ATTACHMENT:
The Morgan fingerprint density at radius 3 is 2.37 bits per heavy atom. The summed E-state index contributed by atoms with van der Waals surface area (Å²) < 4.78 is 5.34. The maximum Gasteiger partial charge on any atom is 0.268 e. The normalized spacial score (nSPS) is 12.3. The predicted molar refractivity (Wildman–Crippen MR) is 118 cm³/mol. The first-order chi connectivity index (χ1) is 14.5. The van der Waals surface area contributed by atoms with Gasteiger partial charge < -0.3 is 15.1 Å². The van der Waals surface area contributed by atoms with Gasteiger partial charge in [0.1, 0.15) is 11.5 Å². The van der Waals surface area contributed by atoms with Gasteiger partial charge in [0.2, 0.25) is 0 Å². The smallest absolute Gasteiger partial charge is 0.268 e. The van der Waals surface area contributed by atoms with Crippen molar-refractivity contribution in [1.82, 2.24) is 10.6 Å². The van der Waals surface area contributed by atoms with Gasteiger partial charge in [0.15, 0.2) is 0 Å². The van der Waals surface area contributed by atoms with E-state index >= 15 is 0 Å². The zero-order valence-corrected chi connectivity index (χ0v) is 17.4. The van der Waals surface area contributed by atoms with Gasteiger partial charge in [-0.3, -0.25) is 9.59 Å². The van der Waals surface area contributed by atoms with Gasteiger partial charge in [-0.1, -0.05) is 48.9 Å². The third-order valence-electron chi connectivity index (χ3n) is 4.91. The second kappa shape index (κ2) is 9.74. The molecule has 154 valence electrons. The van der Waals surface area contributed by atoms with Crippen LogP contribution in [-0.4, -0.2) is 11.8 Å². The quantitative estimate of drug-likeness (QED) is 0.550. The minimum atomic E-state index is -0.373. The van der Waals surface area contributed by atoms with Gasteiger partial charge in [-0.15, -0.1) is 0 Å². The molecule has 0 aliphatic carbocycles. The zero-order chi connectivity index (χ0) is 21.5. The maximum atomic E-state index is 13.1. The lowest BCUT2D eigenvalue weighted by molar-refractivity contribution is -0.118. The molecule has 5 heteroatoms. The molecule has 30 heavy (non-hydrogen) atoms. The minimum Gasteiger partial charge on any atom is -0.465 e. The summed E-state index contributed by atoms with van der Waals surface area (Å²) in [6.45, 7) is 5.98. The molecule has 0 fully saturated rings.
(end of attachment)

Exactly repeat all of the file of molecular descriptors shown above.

The Morgan fingerprint density at radius 3 is 2.37 bits per heavy atom. The summed E-state index contributed by atoms with van der Waals surface area (Å²) < 4.78 is 5.34. The maximum Gasteiger partial charge on any atom is 0.268 e. The normalized spacial score (nSPS) is 12.3. The predicted molar refractivity (Wildman–Crippen MR) is 118 cm³/mol. The first-order chi connectivity index (χ1) is 14.5. The van der Waals surface area contributed by atoms with Gasteiger partial charge < -0.3 is 15.1 Å². The van der Waals surface area contributed by atoms with Gasteiger partial charge in [0.1, 0.15) is 11.5 Å². The van der Waals surface area contributed by atoms with Gasteiger partial charge in [0.2, 0.25) is 0 Å². The smallest absolute Gasteiger partial charge is 0.268 e. The van der Waals surface area contributed by atoms with Crippen molar-refractivity contribution in [1.82, 2.24) is 10.6 Å². The van der Waals surface area contributed by atoms with Gasteiger partial charge in [0.15, 0.2) is 0 Å². The van der Waals surface area contributed by atoms with E-state index >= 15 is 0 Å². The zero-order valence-corrected chi connectivity index (χ0v) is 17.4. The van der Waals surface area contributed by atoms with Gasteiger partial charge in [-0.3, -0.25) is 9.59 Å². The van der Waals surface area contributed by atoms with Gasteiger partial charge in [-0.1, -0.05) is 48.9 Å². The third-order valence-electron chi connectivity index (χ3n) is 4.91. The second kappa shape index (κ2) is 9.74. The molecule has 154 valence electrons. The van der Waals surface area contributed by atoms with Crippen LogP contribution in [-0.4, -0.2) is 11.8 Å². The quantitative estimate of drug-likeness (QED) is 0.550. The minimum atomic E-state index is -0.373. The van der Waals surface area contributed by atoms with Gasteiger partial charge in [-0.15, -0.1) is 0 Å². The molecule has 0 aliphatic carbocycles. The zero-order chi connectivity index (χ0) is 21.5. The maximum atomic E-state index is 13.1. The lowest BCUT2D eigenvalue weighted by molar-refractivity contribution is -0.118. The molecule has 5 heteroatoms. The molecule has 30 heavy (non-hydrogen) atoms. The minimum Gasteiger partial charge on any atom is -0.465 e. The summed E-state index contributed by atoms with van der Waals surface area (Å²) in [6.45, 7) is 5.98. The molecule has 0 fully saturated rings.